If you have ever opened your car insurance renewal and looked at all of the coverage levels, then you may have wondered what all of the amounts listed actually cover. Insurance is the one thing in life that you will want to understand because it can change your life if something were to happen while you are driving. It can mean the difference of having a claim paid by the insurance company or having to pay for all the damages out of your own pocket.
A Look into the Liability Part of a Policy
- The first line on an auto policy is called the bodily injury limits. You will see them listed as 100/300/50. Bodily injury limits pays for the injury to the other people in the event that you are found at-fault in an accident. The limit amounts mean that the policy will pay up to $100,000 per person and up to $300,000 for the entire accident. The last amount in the listing is the property damage and in this listing it will pay $50,000 for all property damaged in the accident.
- The next line on your policy is most likely titled UMBI and UIMBI. Simply stated it stands for under insured motorist bodily injury and uninsured motorist bodily injury. This coverage pays for the injuries that you may sustain from being hit by an uninsured driver or someone who has insurance that is not enough to pay for the entire accident.
- Medical coverage pays for any injuries from the accident. It also pays for funeral expenses and other medical bills related to the accident. This amount usually comes listed at $5,000 but may be raised at the request of the policy owner.
A Look into the Physical Damage Part of a Policy
- Comprehensive coverage is the most widely used part of an auto policy. This part of the policy will pay for the damage to your car in the event that it is ever stolen, hailed on, catches on fire or has a tree fall on it. It pays for all damages that are a direct result from non-accident causes. Of course, you will first have to pay your deductible.
- Next on the list of coverage limits is the collision part. This pays to fix your car if it is damage in an accident. The deductible will need to be paid before this part pays out for anything.
- Some policies may come endorsed with special equipment coverage. This part of the policy will pay for any damage to a car that has been enhanced with aftermarket equipment. After market equipment is anything that was added to the vehicle after it was delivered to the dealership and sold. Items like lift kits and special chrome pieces are considered to be special equipment parts.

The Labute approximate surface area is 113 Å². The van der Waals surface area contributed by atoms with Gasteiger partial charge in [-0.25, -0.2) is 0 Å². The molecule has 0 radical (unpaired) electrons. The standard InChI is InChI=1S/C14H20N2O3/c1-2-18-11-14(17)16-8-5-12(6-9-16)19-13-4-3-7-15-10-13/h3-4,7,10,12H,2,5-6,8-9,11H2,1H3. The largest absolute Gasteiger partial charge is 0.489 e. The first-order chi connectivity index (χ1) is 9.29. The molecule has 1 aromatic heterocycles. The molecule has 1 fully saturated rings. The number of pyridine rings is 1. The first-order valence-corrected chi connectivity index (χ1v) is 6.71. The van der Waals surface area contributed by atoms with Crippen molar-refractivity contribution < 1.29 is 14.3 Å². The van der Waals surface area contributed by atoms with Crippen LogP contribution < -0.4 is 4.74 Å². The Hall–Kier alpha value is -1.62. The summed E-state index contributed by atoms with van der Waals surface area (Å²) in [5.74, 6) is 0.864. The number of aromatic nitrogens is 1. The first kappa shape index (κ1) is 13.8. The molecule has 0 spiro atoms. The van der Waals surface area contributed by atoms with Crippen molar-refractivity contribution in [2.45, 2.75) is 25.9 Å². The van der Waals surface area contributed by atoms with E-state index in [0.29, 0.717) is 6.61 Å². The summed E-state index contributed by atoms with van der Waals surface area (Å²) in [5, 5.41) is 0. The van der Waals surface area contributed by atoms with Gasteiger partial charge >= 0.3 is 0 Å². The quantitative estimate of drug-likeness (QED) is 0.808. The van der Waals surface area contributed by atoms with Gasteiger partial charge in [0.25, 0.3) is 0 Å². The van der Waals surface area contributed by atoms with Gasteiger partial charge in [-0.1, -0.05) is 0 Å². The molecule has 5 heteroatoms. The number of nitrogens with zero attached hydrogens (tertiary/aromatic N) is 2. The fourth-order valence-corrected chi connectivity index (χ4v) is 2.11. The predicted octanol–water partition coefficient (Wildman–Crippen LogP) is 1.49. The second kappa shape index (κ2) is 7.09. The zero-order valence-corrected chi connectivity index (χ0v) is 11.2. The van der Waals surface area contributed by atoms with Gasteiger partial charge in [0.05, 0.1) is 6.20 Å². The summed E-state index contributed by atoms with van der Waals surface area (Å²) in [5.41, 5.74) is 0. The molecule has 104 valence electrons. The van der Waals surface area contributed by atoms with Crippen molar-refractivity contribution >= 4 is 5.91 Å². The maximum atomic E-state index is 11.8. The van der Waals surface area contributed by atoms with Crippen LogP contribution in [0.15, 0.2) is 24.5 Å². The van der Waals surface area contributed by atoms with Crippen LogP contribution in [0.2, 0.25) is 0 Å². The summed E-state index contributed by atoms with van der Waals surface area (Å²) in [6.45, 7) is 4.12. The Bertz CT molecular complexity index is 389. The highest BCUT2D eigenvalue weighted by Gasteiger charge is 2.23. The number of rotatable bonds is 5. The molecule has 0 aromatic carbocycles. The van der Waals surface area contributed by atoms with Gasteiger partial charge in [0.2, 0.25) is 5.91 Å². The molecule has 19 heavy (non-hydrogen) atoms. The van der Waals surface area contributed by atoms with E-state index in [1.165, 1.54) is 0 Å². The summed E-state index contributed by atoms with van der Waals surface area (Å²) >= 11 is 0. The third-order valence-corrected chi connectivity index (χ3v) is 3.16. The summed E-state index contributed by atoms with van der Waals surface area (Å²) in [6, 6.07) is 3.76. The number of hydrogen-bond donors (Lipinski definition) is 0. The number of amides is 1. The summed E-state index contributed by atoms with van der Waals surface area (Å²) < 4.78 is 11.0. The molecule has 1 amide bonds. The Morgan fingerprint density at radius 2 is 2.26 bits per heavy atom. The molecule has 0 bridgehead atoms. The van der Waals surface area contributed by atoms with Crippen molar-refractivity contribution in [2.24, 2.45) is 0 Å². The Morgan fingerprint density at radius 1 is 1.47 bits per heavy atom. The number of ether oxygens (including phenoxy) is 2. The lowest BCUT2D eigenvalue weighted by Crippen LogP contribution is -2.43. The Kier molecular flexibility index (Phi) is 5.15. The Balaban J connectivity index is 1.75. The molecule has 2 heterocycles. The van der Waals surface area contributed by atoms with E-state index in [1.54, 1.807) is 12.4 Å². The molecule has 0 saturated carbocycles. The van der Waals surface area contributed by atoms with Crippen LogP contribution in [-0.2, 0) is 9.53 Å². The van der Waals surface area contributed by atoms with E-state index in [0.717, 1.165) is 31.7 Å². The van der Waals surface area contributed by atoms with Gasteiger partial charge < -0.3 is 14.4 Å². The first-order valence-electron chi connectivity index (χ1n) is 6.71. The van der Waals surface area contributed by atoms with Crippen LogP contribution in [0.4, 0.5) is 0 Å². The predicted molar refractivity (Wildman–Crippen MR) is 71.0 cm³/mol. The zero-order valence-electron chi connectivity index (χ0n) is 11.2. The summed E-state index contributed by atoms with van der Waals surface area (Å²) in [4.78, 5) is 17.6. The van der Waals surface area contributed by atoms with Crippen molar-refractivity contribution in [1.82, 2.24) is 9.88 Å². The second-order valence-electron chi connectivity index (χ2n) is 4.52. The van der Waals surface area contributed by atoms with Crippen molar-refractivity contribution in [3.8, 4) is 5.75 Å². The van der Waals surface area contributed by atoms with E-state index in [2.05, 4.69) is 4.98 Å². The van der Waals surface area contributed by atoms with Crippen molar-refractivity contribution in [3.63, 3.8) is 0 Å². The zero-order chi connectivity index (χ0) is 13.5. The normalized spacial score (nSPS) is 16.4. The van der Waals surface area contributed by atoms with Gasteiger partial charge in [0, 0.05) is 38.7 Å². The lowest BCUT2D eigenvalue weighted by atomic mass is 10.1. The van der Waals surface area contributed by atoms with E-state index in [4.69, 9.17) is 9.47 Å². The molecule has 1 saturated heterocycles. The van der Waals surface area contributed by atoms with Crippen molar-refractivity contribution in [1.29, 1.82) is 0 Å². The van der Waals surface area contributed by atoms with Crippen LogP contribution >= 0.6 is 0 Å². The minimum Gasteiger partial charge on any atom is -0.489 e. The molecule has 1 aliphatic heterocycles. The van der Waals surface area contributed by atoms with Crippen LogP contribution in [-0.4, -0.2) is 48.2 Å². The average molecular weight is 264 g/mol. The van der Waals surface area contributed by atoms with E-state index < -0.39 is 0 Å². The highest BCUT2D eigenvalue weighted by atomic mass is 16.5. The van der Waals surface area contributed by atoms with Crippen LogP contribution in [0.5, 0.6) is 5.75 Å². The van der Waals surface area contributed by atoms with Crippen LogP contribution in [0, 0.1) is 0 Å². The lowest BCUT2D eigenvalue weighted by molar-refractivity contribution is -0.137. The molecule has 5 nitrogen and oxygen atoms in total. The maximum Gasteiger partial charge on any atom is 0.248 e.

- Gap coverage takes care of the difference between the loan and the actual value of the car. If the car is ever in an accident and ends up being totaled, the insurance company will only pay for the value of the car is worth on the market. The policy will not pay for any amount left over on the loan. The owner of the car will have to pay the balance out of their own pocket unless they have gap coverage on the policy. One thing to note before adding this onto a policy is to make sure that it has not been included from the dealership. Some car companies will sell this as part of a warranty package.
Other Things to Know
- Car insurance will only pay for damages to cars that are listed on the policy. If you ever change vehicles you will want to update your policy.
- Do not assume that you policy will cover anyone in the household just because they drive. All teen drivers and others must be listed on the policy in order to have coverage.
- Some auto policy discounts are automatically applied and there are some that are not applied. You should review the discount section of the policy to make sure you are getting all of the discounts that apply to your situation. If you have been in the military, then you will want to request that the military discount be applied to your policy.